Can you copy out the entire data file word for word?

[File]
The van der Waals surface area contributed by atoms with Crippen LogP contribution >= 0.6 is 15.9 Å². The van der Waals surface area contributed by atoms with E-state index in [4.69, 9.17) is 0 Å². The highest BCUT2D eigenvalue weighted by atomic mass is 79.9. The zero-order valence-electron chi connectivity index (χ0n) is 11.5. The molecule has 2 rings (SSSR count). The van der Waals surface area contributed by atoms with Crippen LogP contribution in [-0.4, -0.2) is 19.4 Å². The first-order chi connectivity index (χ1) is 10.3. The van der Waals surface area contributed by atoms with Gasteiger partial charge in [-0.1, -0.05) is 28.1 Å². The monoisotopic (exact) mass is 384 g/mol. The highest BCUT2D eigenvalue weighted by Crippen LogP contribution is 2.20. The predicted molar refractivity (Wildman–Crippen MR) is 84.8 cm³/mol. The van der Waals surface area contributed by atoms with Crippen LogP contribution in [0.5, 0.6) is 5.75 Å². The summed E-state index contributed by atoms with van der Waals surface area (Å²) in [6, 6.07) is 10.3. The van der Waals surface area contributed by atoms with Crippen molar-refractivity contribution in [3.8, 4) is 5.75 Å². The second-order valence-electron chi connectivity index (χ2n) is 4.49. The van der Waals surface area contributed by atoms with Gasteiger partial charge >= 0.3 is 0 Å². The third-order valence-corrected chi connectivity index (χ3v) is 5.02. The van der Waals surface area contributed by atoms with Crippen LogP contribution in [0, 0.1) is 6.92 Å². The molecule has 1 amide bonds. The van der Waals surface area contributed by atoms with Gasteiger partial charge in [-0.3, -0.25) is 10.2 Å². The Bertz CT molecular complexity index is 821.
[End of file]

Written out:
The van der Waals surface area contributed by atoms with Crippen LogP contribution >= 0.6 is 15.9 Å². The van der Waals surface area contributed by atoms with E-state index in [4.69, 9.17) is 0 Å². The highest BCUT2D eigenvalue weighted by atomic mass is 79.9. The zero-order valence-electron chi connectivity index (χ0n) is 11.5. The molecule has 2 rings (SSSR count). The van der Waals surface area contributed by atoms with Crippen LogP contribution in [-0.4, -0.2) is 19.4 Å². The first-order chi connectivity index (χ1) is 10.3. The van der Waals surface area contributed by atoms with Gasteiger partial charge in [-0.1, -0.05) is 28.1 Å². The monoisotopic (exact) mass is 384 g/mol. The highest BCUT2D eigenvalue weighted by Crippen LogP contribution is 2.20. The predicted molar refractivity (Wildman–Crippen MR) is 84.8 cm³/mol. The van der Waals surface area contributed by atoms with Crippen LogP contribution in [0.5, 0.6) is 5.75 Å². The summed E-state index contributed by atoms with van der Waals surface area (Å²) in [6, 6.07) is 10.3. The van der Waals surface area contributed by atoms with Crippen molar-refractivity contribution in [3.8, 4) is 5.75 Å². The second-order valence-electron chi connectivity index (χ2n) is 4.49. The van der Waals surface area contributed by atoms with Gasteiger partial charge >= 0.3 is 0 Å². The third-order valence-corrected chi connectivity index (χ3v) is 5.02. The van der Waals surface area contributed by atoms with Crippen LogP contribution in [0, 0.1) is 6.92 Å². The molecule has 1 amide bonds. The van der Waals surface area contributed by atoms with Gasteiger partial charge in [-0.3, -0.25) is 10.2 Å². The Bertz CT molecular complexity index is 821.